Eight Essential tips on writing a short story…via Kurt Vonnegut…

vintage typewriterKurt Vonnegut was certainly never dull…especially when giving advice to other writers. Here are his eight essential tips for a short story that I keep in mind every time my fingers stroke the keys, or my pen hits the clean white page…

  1. Use the time of a total stranger in such a way that he or she will not feel the time was wasted.
  2. Give the reader at least one character he or she can root for.
  3. Every character should want something, even if it is only a glass of water.
  4. Every sentence must do one of two things – reveal character or advance the action.
  5. Start as close to the end as possible.
  6. Be a sadist. No matter who sweet and innocent your leading characters, make awful things happen to them – in order that the reader may see what they are made of.
  7. Write to please just one person. If you open a window and make love to the world, so to speak, your story will get pneumonia.
  8. Give your readers as much information as possible as soon as possible. To heck with suspense. Readers should have such complete understanding of what is going on, where and why, that they could finish the story themselves, should cockroaches eat the last few pages.

For more great articles by Kurt visit Open Culture page. I’m heading for “How to Write with Style” next!

The seeds of stories…


The seeds of our stories are planted within ourselves. We might jot down ideas in a journal or pour our hearts out on the page of a first draft in a highly personal and uncensored manner. We formulate our innermost thoughts and then record our experiences, or sketch fictional characters and plots. We reach down deep within ourselves and see what germinates. This is healing. – Tracy Strauss, Harnessing Creativity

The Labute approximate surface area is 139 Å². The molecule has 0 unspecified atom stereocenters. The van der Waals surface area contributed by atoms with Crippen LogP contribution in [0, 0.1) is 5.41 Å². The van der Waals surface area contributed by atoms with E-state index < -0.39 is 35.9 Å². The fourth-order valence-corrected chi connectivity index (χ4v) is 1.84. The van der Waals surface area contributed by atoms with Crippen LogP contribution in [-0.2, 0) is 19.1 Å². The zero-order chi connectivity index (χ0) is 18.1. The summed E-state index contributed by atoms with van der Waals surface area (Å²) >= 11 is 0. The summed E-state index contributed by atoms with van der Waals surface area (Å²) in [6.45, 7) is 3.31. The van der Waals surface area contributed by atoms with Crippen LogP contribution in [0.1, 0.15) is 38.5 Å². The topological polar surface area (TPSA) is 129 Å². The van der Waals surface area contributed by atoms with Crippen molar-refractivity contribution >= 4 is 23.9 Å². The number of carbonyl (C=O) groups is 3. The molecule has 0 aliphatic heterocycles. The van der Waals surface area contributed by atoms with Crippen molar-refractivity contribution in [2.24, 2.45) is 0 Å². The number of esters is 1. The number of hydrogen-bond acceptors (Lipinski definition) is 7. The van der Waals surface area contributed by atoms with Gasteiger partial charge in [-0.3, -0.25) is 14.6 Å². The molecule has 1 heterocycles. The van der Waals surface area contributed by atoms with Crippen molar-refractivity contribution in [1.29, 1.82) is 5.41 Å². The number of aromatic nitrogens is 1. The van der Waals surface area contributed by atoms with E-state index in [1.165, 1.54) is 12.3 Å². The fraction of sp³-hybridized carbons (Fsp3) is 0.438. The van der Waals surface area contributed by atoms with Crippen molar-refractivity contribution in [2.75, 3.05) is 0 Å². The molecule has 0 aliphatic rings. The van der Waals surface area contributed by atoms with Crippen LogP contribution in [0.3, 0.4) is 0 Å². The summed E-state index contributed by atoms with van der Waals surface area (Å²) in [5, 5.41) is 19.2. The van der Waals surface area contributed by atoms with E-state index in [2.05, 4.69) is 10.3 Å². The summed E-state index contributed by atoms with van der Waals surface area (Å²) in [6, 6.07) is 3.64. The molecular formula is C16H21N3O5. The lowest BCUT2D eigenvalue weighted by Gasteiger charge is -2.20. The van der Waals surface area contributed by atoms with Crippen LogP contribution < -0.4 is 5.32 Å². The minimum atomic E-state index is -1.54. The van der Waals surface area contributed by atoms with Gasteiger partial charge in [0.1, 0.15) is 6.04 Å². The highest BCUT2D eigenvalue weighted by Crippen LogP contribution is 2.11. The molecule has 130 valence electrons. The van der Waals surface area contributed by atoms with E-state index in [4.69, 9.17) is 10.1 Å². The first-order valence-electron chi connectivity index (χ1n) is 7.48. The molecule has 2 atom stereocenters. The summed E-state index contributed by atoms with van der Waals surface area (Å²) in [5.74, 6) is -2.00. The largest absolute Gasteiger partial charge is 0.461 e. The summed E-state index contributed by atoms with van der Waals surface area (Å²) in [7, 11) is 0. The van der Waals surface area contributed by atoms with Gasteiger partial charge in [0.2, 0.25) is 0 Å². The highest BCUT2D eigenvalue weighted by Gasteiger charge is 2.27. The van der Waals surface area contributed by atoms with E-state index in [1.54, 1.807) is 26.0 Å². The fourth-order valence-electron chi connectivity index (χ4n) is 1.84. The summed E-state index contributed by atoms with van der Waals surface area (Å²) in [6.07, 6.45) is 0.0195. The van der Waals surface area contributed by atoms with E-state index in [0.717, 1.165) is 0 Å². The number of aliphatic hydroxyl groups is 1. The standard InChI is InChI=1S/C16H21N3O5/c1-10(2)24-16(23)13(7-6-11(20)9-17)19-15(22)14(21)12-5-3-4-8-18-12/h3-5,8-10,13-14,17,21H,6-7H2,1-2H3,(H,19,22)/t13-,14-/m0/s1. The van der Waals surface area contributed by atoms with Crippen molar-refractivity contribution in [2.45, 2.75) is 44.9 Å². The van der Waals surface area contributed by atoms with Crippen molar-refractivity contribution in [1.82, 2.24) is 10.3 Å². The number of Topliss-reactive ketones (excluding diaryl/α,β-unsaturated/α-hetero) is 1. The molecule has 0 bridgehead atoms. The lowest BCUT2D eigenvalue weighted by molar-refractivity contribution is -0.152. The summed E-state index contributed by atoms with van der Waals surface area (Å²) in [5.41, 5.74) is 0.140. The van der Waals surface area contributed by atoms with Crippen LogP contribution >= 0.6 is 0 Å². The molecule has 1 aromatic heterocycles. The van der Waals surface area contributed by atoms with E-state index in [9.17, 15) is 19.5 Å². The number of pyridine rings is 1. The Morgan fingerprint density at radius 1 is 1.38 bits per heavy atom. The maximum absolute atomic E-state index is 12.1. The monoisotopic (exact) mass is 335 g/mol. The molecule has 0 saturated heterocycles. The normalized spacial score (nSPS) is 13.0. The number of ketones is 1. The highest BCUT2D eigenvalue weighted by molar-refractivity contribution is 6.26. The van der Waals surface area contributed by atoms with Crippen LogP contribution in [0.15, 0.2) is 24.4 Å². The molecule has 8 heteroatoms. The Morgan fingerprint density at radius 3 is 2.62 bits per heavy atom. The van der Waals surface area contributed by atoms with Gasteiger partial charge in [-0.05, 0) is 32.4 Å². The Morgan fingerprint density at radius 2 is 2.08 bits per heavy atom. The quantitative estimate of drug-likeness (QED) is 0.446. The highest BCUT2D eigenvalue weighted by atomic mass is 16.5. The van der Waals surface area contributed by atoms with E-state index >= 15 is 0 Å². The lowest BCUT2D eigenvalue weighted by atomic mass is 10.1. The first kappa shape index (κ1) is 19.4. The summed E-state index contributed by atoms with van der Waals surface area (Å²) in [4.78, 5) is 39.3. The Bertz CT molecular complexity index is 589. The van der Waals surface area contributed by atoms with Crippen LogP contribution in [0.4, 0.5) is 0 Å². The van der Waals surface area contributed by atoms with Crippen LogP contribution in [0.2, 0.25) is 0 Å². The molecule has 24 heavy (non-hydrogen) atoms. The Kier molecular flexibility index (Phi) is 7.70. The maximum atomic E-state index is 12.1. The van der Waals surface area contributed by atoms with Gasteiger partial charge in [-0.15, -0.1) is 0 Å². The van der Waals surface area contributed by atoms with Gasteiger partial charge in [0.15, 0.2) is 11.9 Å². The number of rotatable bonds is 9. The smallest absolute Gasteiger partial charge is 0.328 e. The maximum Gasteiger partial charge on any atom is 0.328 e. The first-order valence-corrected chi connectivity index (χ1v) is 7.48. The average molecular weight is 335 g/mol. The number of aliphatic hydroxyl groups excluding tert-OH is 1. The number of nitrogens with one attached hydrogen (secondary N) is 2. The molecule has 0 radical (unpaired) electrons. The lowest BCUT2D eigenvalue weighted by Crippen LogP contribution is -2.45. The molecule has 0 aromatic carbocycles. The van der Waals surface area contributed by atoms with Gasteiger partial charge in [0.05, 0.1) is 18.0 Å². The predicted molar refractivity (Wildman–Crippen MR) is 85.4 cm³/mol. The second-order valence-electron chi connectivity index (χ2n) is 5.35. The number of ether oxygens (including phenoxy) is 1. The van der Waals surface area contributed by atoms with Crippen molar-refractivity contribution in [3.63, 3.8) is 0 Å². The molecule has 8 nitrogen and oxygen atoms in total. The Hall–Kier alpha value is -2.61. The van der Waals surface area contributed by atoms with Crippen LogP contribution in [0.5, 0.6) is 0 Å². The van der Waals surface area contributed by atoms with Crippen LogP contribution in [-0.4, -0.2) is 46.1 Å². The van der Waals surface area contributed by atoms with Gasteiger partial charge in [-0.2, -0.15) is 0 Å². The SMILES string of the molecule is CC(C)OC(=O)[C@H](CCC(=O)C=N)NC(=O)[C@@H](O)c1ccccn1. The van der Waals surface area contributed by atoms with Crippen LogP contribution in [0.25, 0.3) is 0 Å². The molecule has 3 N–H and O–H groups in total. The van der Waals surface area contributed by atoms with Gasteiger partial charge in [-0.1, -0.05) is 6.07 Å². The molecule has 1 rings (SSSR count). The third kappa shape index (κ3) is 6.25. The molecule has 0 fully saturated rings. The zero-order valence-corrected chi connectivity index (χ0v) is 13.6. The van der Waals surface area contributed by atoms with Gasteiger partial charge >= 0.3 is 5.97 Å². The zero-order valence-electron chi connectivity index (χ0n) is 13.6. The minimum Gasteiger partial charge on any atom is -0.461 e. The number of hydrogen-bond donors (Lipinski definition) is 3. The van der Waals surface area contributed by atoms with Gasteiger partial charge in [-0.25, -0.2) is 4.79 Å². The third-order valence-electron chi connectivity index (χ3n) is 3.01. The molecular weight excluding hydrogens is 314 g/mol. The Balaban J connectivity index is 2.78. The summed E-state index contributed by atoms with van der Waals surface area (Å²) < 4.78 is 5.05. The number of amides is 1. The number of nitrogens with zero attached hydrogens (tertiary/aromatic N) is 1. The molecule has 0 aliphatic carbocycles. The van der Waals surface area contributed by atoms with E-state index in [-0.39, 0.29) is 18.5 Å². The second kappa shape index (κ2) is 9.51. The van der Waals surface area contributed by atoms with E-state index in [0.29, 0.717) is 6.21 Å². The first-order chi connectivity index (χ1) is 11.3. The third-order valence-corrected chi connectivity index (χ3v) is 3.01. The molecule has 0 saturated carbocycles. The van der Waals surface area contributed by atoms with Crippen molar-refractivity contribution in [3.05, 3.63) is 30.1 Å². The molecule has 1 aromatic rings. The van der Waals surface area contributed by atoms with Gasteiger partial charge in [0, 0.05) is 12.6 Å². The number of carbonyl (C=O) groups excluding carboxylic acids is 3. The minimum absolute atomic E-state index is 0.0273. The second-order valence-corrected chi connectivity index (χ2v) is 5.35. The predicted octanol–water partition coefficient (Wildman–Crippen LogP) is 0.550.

Kissing the muse…

Image of Kit Harington and Emilia Clarke, Rolling Stone Mag 2012

7 or 8 Things: Character Study

Another character study fiction piece using Michael Ondaatje’s formula short called 7 or 8 Things I Know About Her.  Here’s: 

7 or 8 Things I Know About Him: A Character Study; Quinn. 

  by J. Rains

        His Father

After his father died he burned all the notebooks.  He painted the basement black, where his father slept until he died, while his mother was on vacation.  Have to get away, she said.  When she came back, she picked up the notebook ashes with a dustpan and brush.

        The Cat

You look like something the cat dragged in, his mother said to his father.  He couldn’t remember the cat dragging anything in the house, except once a chipmunk, which looked cute and fat as it lay on the gold linoleum floor.

        The Pills

He secretly unscrews all his wife’s vitamin capsules and inserts a birth control pill in each one.  He watches her take the vitamins every day.  He doesn’t know that she replaced the vitamin bottle with a new one when she noticed the expiration date.

        First Criticism

He is five and his grandmother tells him that his feet are pigeon-toed.  He doesn’t know what this means.  He writes pejn-td in the notebook his mom got him at K-mart.

       Listening In

Overhear him say “you suck” and “fuck you jolly” to his new laptop computer.   Saturday morning.  9:30.

        Self-Criticism

“Growing up I knew I was different.  I was always alone.  In my head I was surrounded by people no one could see.  I still am.  I can work out conversations with all of them.   It gets me no where.”

        Dreams

The lucid one are about living at a beach house in California where a supply of pre-written novels are hidden in a cupboard, ready for submission.  In his real nighttime dreams he sees the dark things darting back and forth, his vision waning.  There is no beach.

        What we know…

Is that he has thought about taking his own life, how easy it would be to hit the entire bottle of pain killers and obtaining endless sleep.  We know his wife will find him around 6 p.m.

        What we don’t know…

Is that he is incapable of actually swallowing a pill.  We don’t know that his wife has been dead for almost a year and will not find him around 6 p.m.

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Writers comments:  This is a character from one of my longer short stories. He’s a writer who can’t remember how to write.  It is actually a journey into a mental meltdown, a man so altered by the death of someone he loves…The cat sequence is from a comment my mom always said and an event in my own childhood when my cat brought home a chipmunk in his mouth for us.  It was quite cute, even though is was dead.